Canadian Prime Minister Stephen Harper, sliding in the polls a week before elections, on Tuesday released modest legislative goals saying now is not the time to boost spending.
Harper's Conservative Party has faced criticism the prime minister is out of touch with the country's economic situation, but Harper has insisted that the economy is stable and that no major intervention is necessary.
The new Conservative platform promises $745 million in tariff relief and loans for hard-hit manufacturers, but otherwise includes no major new spending.
Toronto's stock exchange dropped 10 percent Monday before rallying late in the day, though it dropped again by four percent on Tuesday as oil stocks were sold off amid fears of a global economic slowdown.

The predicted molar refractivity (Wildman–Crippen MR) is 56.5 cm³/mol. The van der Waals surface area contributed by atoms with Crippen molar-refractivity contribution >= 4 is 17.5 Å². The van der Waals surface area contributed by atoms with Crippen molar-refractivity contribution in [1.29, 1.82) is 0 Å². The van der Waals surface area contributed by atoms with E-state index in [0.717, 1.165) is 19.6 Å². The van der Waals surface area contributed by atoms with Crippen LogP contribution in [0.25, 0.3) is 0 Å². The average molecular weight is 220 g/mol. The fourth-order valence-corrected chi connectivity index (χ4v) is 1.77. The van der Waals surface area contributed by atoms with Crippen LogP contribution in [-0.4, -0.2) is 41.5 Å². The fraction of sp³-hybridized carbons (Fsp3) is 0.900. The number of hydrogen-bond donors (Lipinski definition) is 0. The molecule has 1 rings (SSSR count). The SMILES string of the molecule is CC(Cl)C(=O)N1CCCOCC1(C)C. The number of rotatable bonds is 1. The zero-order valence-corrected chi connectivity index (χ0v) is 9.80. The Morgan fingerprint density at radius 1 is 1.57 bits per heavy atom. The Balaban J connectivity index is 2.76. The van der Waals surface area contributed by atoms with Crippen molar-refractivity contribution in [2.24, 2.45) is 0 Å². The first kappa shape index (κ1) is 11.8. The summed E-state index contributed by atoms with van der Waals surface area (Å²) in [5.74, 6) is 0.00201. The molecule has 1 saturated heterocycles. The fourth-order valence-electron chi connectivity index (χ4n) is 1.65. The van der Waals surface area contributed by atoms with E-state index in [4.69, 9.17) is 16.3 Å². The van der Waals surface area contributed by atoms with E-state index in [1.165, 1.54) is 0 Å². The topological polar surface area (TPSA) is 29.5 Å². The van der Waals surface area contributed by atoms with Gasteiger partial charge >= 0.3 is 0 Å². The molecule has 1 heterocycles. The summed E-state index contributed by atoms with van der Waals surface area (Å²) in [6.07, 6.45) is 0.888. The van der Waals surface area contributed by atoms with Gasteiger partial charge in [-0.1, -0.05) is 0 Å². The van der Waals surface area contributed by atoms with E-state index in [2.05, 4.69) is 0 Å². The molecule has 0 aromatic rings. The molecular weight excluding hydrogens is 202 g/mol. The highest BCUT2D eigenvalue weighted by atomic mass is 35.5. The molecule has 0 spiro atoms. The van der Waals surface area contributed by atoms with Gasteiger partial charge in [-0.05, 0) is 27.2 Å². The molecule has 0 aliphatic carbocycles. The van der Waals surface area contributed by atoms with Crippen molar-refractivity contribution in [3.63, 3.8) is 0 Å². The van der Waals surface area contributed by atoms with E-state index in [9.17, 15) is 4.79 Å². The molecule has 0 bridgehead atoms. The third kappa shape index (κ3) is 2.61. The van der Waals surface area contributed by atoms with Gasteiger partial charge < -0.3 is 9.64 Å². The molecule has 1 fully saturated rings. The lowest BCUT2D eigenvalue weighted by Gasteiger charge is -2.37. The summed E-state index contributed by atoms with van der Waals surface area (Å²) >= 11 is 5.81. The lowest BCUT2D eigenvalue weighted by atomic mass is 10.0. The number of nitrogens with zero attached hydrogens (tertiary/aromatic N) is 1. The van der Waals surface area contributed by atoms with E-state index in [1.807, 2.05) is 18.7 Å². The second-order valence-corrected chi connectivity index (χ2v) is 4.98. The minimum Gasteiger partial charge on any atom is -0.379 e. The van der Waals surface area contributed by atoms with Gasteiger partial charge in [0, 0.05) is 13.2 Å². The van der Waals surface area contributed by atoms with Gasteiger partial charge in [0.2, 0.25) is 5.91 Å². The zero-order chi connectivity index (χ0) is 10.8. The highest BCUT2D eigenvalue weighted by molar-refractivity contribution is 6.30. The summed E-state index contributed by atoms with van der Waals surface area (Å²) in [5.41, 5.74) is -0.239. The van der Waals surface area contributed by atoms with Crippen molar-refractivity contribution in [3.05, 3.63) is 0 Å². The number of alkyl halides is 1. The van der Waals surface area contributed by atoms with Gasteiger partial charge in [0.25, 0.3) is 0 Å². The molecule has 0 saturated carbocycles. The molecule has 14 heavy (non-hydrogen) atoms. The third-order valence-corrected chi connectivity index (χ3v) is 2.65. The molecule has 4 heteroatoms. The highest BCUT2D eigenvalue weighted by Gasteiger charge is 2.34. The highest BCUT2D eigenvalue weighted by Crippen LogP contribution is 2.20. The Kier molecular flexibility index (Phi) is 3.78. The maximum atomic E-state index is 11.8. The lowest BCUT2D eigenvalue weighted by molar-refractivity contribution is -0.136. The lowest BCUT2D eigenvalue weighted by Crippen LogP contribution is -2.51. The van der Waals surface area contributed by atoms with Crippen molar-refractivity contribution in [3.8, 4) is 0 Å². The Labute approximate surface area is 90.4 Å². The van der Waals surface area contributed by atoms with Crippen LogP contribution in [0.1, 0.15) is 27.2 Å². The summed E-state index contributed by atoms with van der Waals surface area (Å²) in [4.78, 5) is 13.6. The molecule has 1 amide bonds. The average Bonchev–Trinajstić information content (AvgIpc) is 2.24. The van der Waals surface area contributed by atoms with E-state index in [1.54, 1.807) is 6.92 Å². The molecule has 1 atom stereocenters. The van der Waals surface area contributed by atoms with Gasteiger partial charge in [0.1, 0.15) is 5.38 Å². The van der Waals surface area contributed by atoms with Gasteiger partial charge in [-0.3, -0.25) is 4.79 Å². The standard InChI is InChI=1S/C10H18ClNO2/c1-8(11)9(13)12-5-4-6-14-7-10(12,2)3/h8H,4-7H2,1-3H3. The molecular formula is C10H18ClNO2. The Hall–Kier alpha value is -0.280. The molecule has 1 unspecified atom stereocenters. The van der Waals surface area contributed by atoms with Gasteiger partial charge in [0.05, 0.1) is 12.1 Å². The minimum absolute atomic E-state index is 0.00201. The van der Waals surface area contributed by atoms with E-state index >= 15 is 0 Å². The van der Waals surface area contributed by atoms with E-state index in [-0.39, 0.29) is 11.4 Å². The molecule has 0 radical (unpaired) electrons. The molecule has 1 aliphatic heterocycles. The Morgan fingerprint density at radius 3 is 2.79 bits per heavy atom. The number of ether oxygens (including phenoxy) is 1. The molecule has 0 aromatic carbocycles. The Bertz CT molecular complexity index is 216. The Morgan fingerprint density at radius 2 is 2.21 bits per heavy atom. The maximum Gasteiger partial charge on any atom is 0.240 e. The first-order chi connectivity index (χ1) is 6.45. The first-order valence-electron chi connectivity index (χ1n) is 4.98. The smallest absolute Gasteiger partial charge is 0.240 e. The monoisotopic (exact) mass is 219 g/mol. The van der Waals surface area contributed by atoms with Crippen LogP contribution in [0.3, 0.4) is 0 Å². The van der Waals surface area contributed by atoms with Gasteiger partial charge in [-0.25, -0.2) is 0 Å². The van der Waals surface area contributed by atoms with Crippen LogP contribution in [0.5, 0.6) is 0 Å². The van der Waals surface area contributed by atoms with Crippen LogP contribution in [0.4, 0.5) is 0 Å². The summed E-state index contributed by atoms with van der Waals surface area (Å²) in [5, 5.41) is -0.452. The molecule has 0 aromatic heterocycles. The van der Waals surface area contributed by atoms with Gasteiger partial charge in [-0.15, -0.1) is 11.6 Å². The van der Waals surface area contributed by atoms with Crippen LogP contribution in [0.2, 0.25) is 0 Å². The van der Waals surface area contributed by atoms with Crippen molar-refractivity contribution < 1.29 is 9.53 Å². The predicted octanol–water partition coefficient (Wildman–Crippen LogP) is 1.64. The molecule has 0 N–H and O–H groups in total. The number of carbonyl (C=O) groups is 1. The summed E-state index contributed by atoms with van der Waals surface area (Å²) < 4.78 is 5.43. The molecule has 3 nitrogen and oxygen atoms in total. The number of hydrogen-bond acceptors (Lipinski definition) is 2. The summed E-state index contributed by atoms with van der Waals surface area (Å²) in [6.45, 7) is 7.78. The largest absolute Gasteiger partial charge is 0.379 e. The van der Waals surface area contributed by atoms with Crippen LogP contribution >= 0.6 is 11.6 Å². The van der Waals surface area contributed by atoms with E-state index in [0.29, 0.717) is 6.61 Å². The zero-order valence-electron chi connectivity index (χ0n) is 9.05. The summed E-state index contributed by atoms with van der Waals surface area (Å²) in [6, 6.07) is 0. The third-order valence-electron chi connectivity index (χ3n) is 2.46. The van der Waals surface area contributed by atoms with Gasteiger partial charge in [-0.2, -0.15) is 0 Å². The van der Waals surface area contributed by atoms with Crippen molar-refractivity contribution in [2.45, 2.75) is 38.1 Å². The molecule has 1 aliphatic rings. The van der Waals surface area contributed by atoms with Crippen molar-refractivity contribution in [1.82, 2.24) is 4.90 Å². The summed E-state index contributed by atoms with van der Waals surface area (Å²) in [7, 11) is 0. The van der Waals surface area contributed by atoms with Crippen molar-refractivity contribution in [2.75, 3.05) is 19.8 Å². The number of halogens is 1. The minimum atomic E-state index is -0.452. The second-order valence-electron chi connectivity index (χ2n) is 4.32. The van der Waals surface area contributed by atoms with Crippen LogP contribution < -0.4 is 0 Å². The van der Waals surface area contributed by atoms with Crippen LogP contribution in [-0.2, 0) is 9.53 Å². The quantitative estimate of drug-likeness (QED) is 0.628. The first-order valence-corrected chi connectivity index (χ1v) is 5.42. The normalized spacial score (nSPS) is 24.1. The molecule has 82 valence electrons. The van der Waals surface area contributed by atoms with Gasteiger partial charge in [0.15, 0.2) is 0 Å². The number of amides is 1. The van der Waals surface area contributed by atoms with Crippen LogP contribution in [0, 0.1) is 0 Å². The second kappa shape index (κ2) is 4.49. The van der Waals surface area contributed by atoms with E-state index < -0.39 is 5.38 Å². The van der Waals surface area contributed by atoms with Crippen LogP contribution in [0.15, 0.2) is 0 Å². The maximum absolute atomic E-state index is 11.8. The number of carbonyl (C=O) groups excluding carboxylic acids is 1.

Harper said the market was overreacting to falling oil prices — which he acknowledged were down but still higher than a year ago.
A national Harris-Decima poll released Tuesday found voter support for the Conservatives at 31 percent, 10 points below where they were in early September. The Liberals are at 26 percent, followed by the New Democratic Party with 21 percent and the Green Party at 13 percent.
Harper has maintained that Canada will avoid the mortgage meltdown and banking crisis hammering the United States and Europe.